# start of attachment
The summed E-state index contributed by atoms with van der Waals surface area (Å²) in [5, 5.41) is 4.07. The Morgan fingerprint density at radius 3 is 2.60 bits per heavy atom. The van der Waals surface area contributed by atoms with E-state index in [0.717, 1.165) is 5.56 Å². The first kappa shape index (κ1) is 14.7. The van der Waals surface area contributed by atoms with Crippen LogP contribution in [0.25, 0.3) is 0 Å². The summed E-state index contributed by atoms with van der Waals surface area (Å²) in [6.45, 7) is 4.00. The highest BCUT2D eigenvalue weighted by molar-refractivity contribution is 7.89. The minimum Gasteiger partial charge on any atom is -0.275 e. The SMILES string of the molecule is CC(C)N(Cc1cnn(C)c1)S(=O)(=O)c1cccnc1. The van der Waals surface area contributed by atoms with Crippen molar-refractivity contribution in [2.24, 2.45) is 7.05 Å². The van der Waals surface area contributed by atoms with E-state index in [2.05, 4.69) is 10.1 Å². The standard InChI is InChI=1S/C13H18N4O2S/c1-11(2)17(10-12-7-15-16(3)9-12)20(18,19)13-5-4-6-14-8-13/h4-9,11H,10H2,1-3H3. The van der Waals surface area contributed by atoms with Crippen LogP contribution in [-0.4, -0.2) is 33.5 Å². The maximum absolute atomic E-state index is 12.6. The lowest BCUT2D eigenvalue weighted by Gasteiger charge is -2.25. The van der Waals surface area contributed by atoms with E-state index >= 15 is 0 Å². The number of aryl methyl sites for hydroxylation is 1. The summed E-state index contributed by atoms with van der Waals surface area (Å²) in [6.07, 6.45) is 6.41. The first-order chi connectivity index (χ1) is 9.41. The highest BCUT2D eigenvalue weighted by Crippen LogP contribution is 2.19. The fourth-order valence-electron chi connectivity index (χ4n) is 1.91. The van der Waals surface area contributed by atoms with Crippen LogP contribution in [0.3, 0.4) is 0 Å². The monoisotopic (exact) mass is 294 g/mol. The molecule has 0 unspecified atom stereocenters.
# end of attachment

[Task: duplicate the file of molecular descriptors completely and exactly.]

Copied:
The summed E-state index contributed by atoms with van der Waals surface area (Å²) in [5, 5.41) is 4.07. The Morgan fingerprint density at radius 3 is 2.60 bits per heavy atom. The van der Waals surface area contributed by atoms with E-state index in [0.717, 1.165) is 5.56 Å². The first kappa shape index (κ1) is 14.7. The van der Waals surface area contributed by atoms with Crippen LogP contribution in [0.25, 0.3) is 0 Å². The summed E-state index contributed by atoms with van der Waals surface area (Å²) in [6.45, 7) is 4.00. The highest BCUT2D eigenvalue weighted by molar-refractivity contribution is 7.89. The minimum Gasteiger partial charge on any atom is -0.275 e. The SMILES string of the molecule is CC(C)N(Cc1cnn(C)c1)S(=O)(=O)c1cccnc1. The van der Waals surface area contributed by atoms with Crippen molar-refractivity contribution in [2.24, 2.45) is 7.05 Å². The van der Waals surface area contributed by atoms with E-state index in [2.05, 4.69) is 10.1 Å². The standard InChI is InChI=1S/C13H18N4O2S/c1-11(2)17(10-12-7-15-16(3)9-12)20(18,19)13-5-4-6-14-8-13/h4-9,11H,10H2,1-3H3. The van der Waals surface area contributed by atoms with Crippen LogP contribution in [-0.4, -0.2) is 33.5 Å². The maximum absolute atomic E-state index is 12.6. The lowest BCUT2D eigenvalue weighted by Gasteiger charge is -2.25. The van der Waals surface area contributed by atoms with E-state index >= 15 is 0 Å². The number of aryl methyl sites for hydroxylation is 1. The summed E-state index contributed by atoms with van der Waals surface area (Å²) in [6.07, 6.45) is 6.41. The first-order chi connectivity index (χ1) is 9.41. The highest BCUT2D eigenvalue weighted by Crippen LogP contribution is 2.19. The fourth-order valence-electron chi connectivity index (χ4n) is 1.91. The van der Waals surface area contributed by atoms with Crippen LogP contribution in [0.3, 0.4) is 0 Å². The monoisotopic (exact) mass is 294 g/mol. The molecule has 0 unspecified atom stereocenters.